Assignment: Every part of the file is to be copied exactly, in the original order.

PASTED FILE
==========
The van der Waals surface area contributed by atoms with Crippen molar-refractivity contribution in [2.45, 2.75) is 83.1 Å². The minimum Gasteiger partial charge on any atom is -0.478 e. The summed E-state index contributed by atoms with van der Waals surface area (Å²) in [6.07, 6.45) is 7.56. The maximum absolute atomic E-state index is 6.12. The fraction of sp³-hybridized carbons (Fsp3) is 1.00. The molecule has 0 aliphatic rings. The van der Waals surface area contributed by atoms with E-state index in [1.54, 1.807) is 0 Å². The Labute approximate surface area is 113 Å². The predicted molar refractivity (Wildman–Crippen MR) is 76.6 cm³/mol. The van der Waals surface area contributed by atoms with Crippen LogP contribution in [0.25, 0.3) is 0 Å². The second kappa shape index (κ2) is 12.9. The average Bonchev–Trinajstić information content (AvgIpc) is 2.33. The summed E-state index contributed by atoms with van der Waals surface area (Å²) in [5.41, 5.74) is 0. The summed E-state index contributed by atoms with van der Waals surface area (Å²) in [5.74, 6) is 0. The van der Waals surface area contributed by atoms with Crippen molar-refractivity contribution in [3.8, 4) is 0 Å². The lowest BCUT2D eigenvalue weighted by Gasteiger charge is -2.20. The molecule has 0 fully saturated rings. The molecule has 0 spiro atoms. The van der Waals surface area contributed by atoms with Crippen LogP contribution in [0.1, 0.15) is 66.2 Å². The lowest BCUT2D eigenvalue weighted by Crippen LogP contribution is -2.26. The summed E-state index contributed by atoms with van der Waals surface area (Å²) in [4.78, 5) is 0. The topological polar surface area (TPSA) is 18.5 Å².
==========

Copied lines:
The van der Waals surface area contributed by atoms with Crippen molar-refractivity contribution in [2.45, 2.75) is 83.1 Å². The minimum Gasteiger partial charge on any atom is -0.478 e. The summed E-state index contributed by atoms with van der Waals surface area (Å²) in [6.07, 6.45) is 7.56. The maximum absolute atomic E-state index is 6.12. The fraction of sp³-hybridized carbons (Fsp3) is 1.00. The molecule has 0 aliphatic rings. The van der Waals surface area contributed by atoms with E-state index in [1.54, 1.807) is 0 Å². The Labute approximate surface area is 113 Å². The predicted molar refractivity (Wildman–Crippen MR) is 76.6 cm³/mol. The van der Waals surface area contributed by atoms with Crippen LogP contribution in [0.25, 0.3) is 0 Å². The second kappa shape index (κ2) is 12.9. The average Bonchev–Trinajstić information content (AvgIpc) is 2.33. The summed E-state index contributed by atoms with van der Waals surface area (Å²) in [5.41, 5.74) is 0. The summed E-state index contributed by atoms with van der Waals surface area (Å²) in [5.74, 6) is 0. The van der Waals surface area contributed by atoms with Crippen molar-refractivity contribution in [3.8, 4) is 0 Å². The lowest BCUT2D eigenvalue weighted by Gasteiger charge is -2.20. The molecule has 0 fully saturated rings. The molecule has 0 spiro atoms. The van der Waals surface area contributed by atoms with Crippen LogP contribution in [0.1, 0.15) is 66.2 Å². The lowest BCUT2D eigenvalue weighted by Crippen LogP contribution is -2.26. The summed E-state index contributed by atoms with van der Waals surface area (Å²) in [4.78, 5) is 0. The topological polar surface area (TPSA) is 18.5 Å².